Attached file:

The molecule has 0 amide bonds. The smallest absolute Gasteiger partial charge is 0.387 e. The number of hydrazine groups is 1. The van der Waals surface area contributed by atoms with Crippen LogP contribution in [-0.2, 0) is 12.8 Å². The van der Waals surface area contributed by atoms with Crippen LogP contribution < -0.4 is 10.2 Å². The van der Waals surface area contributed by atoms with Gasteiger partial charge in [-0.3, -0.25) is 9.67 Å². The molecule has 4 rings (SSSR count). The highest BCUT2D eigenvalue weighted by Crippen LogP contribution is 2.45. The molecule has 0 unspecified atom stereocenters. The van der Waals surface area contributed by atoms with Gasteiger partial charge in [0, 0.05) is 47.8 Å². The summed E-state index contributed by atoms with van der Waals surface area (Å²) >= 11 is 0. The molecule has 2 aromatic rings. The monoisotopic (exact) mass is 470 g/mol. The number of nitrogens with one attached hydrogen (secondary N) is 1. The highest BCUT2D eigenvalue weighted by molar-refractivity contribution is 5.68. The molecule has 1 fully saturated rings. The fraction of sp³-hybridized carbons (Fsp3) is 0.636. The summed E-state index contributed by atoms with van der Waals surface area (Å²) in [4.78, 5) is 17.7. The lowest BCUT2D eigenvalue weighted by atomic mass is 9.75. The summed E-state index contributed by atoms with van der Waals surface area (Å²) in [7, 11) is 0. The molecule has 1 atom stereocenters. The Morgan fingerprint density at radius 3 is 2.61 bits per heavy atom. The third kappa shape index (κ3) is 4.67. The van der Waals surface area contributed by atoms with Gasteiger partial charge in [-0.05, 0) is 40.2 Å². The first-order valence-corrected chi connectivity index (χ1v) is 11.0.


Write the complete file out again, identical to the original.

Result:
The molecule has 0 amide bonds. The smallest absolute Gasteiger partial charge is 0.387 e. The number of hydrazine groups is 1. The van der Waals surface area contributed by atoms with Crippen LogP contribution in [-0.2, 0) is 12.8 Å². The van der Waals surface area contributed by atoms with Crippen LogP contribution < -0.4 is 10.2 Å². The van der Waals surface area contributed by atoms with Gasteiger partial charge in [-0.3, -0.25) is 9.67 Å². The molecule has 4 rings (SSSR count). The highest BCUT2D eigenvalue weighted by Crippen LogP contribution is 2.45. The molecule has 0 unspecified atom stereocenters. The van der Waals surface area contributed by atoms with Gasteiger partial charge in [0, 0.05) is 47.8 Å². The summed E-state index contributed by atoms with van der Waals surface area (Å²) >= 11 is 0. The molecule has 2 aromatic rings. The monoisotopic (exact) mass is 470 g/mol. The number of nitrogens with one attached hydrogen (secondary N) is 1. The highest BCUT2D eigenvalue weighted by molar-refractivity contribution is 5.68. The molecule has 1 fully saturated rings. The fraction of sp³-hybridized carbons (Fsp3) is 0.636. The summed E-state index contributed by atoms with van der Waals surface area (Å²) in [4.78, 5) is 17.7. The lowest BCUT2D eigenvalue weighted by atomic mass is 9.75. The summed E-state index contributed by atoms with van der Waals surface area (Å²) in [7, 11) is 0. The molecule has 1 atom stereocenters. The Morgan fingerprint density at radius 3 is 2.61 bits per heavy atom. The third kappa shape index (κ3) is 4.67. The van der Waals surface area contributed by atoms with Gasteiger partial charge in [-0.05, 0) is 40.2 Å². The first-order valence-corrected chi connectivity index (χ1v) is 11.0.